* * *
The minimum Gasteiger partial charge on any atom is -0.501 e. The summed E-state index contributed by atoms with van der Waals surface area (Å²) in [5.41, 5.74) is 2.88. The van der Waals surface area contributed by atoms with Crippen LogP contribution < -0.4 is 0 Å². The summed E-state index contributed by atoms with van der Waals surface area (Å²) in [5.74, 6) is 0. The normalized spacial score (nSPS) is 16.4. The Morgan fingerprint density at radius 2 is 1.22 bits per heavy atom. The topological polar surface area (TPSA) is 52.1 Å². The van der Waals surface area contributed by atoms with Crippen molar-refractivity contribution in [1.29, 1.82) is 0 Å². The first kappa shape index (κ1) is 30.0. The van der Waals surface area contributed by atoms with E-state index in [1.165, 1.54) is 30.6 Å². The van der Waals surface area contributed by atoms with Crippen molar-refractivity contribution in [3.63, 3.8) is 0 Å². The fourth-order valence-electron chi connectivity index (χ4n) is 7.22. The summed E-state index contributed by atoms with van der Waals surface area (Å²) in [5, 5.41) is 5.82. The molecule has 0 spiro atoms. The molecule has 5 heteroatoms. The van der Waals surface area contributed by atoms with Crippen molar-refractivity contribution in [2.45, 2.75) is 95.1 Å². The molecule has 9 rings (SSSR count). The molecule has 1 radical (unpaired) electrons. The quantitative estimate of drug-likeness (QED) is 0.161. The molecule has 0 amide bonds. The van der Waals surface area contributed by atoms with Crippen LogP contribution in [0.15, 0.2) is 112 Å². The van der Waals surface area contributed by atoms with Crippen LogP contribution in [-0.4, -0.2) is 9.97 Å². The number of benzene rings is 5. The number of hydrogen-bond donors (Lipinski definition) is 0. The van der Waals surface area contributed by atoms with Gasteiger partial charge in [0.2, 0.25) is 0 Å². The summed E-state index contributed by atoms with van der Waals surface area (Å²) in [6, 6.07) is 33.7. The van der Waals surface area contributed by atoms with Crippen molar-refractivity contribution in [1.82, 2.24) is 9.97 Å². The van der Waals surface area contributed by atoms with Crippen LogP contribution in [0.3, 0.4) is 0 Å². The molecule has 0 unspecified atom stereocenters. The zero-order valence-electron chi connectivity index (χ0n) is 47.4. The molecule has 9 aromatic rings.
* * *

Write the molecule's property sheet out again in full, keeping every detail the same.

The minimum Gasteiger partial charge on any atom is -0.501 e. The summed E-state index contributed by atoms with van der Waals surface area (Å²) in [5.41, 5.74) is 2.88. The van der Waals surface area contributed by atoms with Crippen LogP contribution < -0.4 is 0 Å². The summed E-state index contributed by atoms with van der Waals surface area (Å²) in [5.74, 6) is 0. The normalized spacial score (nSPS) is 16.4. The Morgan fingerprint density at radius 2 is 1.22 bits per heavy atom. The topological polar surface area (TPSA) is 52.1 Å². The van der Waals surface area contributed by atoms with Crippen molar-refractivity contribution in [1.29, 1.82) is 0 Å². The first kappa shape index (κ1) is 30.0. The van der Waals surface area contributed by atoms with E-state index in [1.165, 1.54) is 30.6 Å². The van der Waals surface area contributed by atoms with Crippen molar-refractivity contribution in [3.63, 3.8) is 0 Å². The fourth-order valence-electron chi connectivity index (χ4n) is 7.22. The summed E-state index contributed by atoms with van der Waals surface area (Å²) in [5, 5.41) is 5.82. The molecule has 0 spiro atoms. The molecule has 5 heteroatoms. The van der Waals surface area contributed by atoms with Crippen molar-refractivity contribution in [2.45, 2.75) is 95.1 Å². The molecule has 9 rings (SSSR count). The molecule has 1 radical (unpaired) electrons. The quantitative estimate of drug-likeness (QED) is 0.161. The molecule has 0 amide bonds. The van der Waals surface area contributed by atoms with Crippen LogP contribution in [0.15, 0.2) is 112 Å². The van der Waals surface area contributed by atoms with Crippen LogP contribution in [-0.4, -0.2) is 9.97 Å². The number of benzene rings is 5. The number of hydrogen-bond donors (Lipinski definition) is 0. The van der Waals surface area contributed by atoms with Gasteiger partial charge in [0.2, 0.25) is 0 Å². The summed E-state index contributed by atoms with van der Waals surface area (Å²) in [6, 6.07) is 33.7. The van der Waals surface area contributed by atoms with Crippen molar-refractivity contribution in [1.82, 2.24) is 9.97 Å². The van der Waals surface area contributed by atoms with Crippen LogP contribution in [0.3, 0.4) is 0 Å². The molecule has 0 unspecified atom stereocenters. The zero-order valence-electron chi connectivity index (χ0n) is 47.4. The molecule has 9 aromatic rings.